The band enters from the back, marching single file through the crowd like they’re leading a New Orleans funeral procession. Sanford Allen is screaming something about “the book of the seventh seal” into a megaphone while the band (plus percussionist Enrique Comparan) bangs rhythmically on various objects, including a hopefully empty propane tank. The show never really makes more sense than it does now. Once he’s reached the stage area, Allen swaps his megaphone for a guitar and digs immediately into what musical scholars refer to as a “dirty-ass blues” riff. As the beat, most evident in bolo-tied bassist Patrick McManis’s knotty thump, builds, the abstract depression quickly transforms to proto-metal rage.
“One song in, and we’re already breaking strings,” Allen says. “This is just how we practiced it, too, man.” His banter sounds nothing like his “singing” voice — a guttural, throat-punishing growl of the Howlin’ Wolf school that steeps a phrase like “a night to kiss the baby” in undefined menace. The bouncing beat of “Hard Luck Case” battles the weirdness and loses immediately, resulting in something similar to Captain Beefheart covering “I Want Candy.” The instrumental accompaniment eventually bites back, rapidly hardening to head-banging intensity in the song’s second half. “Disarray” could describe the majority of the songs on tonight’s set list, but this one really lives up to the name. Sanford oscillates between spoken word and singing with a televangelist’s stage presence, then argues with himself in falsetto. He charges forward, guitar tucked under his arm like a lance, and attempts to joust with the front row. He gets no challengers.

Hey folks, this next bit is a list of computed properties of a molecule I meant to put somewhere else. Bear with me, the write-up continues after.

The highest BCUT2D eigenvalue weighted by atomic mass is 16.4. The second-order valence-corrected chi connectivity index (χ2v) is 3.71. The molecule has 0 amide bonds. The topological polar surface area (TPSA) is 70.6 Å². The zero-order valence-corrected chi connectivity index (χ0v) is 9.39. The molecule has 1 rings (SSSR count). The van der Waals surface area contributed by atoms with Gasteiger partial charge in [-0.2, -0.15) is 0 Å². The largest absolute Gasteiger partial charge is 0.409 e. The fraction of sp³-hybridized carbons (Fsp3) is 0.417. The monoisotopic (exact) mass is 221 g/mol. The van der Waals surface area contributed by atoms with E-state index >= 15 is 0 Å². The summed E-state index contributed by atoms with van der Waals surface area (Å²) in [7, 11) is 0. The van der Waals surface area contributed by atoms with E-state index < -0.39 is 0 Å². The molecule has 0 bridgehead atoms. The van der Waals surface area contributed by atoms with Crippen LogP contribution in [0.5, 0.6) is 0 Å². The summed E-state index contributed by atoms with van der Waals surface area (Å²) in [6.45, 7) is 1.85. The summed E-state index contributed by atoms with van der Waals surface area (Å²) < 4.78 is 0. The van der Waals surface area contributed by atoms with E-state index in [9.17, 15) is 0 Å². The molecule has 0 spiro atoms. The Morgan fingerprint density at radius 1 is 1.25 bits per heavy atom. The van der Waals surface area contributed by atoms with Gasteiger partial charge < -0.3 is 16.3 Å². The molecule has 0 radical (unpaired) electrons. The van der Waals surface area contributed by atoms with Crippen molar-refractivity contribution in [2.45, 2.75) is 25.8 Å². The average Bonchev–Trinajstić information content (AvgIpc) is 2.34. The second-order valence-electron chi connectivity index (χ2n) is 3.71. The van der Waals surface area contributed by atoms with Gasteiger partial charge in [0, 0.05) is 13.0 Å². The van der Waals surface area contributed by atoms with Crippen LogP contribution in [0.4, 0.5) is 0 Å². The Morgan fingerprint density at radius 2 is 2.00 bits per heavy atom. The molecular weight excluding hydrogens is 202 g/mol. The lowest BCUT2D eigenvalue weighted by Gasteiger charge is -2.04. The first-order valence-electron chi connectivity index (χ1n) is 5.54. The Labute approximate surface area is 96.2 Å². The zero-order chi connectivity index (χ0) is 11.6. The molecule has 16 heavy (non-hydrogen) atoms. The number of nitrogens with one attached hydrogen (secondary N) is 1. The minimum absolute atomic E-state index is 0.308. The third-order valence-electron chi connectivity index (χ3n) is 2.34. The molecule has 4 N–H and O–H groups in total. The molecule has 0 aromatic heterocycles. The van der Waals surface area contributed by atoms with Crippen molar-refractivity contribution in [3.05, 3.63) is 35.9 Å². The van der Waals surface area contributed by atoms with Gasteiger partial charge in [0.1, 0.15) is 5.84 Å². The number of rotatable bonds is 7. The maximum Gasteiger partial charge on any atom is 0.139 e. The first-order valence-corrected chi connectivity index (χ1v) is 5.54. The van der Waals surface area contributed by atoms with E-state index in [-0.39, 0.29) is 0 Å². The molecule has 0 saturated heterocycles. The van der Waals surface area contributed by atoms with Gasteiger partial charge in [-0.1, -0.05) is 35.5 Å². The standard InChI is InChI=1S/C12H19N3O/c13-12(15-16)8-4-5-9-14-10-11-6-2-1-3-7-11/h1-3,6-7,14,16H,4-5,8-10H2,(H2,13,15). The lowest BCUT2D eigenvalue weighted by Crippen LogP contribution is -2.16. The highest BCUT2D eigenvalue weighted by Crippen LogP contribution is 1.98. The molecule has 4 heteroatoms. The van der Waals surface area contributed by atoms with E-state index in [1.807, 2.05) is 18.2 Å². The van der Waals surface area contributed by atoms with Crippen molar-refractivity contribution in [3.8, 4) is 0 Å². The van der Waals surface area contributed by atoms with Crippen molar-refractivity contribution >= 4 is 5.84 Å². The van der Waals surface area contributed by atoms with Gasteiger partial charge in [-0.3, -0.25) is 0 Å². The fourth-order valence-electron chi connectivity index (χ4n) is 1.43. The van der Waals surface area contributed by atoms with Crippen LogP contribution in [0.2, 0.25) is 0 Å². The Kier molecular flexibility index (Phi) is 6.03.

“Fade Out” offers a tempo changeup; McManis makes like he’s playing an upright bass, and Sanford’s leisurely guitar lines and demented croon turn the song into a Satanic lounge standard before it subtly morphs into a Black Sabbath grind. “Beam me up to the mothership,” Allen says, and it’s almost surprising when nothing happens. “Switching Yard” speeds things up again. McManis windmills, and drummer Aaron Seibert guides the band through patches of hardcore and unadulterated racket. When it’s over Seibert cuffs his slacks to give his shins some air. The Mix swelters, but Allen looks perfectly comfortable in his shiny, dark mobster suit.
“Calamity Jones” features a particularly savage ritualistic drum pummeling and can be compared to so many disparate things the comparisons becomes meaningless. “This one’s from an album we put out in 1973,” Allen says before “Master of Sparks.” He’s at least 20 years off the mark, but the joke is believable: The song is as equally unlikely to have come out in this decade as any other. At the climax, Allen and McManis run to the amplifiers to generate feedback like two kids left unsupervised in a Guitar Center.
“This one’s by special request,” Allen says before “Feast of the Mau Mau.” “This has not happened in a long time, bitch.” The song is a rock-punctuated stream-of-consciousness rant that sounds a little like George Thorogood’s last-call monologue and a whole hell of a lot like the motivational speech the neighbor’s dog gave Son of Sam. “A person of the Mau Mau persuasion,” according to Allen, is “not going to order a Pabst Blue Ribbon. They’re not even going to go into the bathroom and buy cocaine.” They’d rather “peel the skin off your friend with a razor blade” and cook you in the soup du jour. Sporadically, Allen emits a primal howl as though he’s devolving into an ape, Altered States-style, mid-song. He solos in fits and starts and staggers like an off-balance windup toy.
The show closer is a cover: “Pumping a Line” by Australian post-punks feedtime, “one of the best bands that ever existed,” Allen says. “You know how everybody thought AC/DC was so fucking badass because they only played three chords? These guys had the balls to get rid of two of the chords.” He’s not really joking. McManis chugs a beer while he strums his part, and Seibert’s drums provide the only real variable. All in all, it’s probably the worst song of the night
Fri, Jun 25
2423 N. Saint Mary’s
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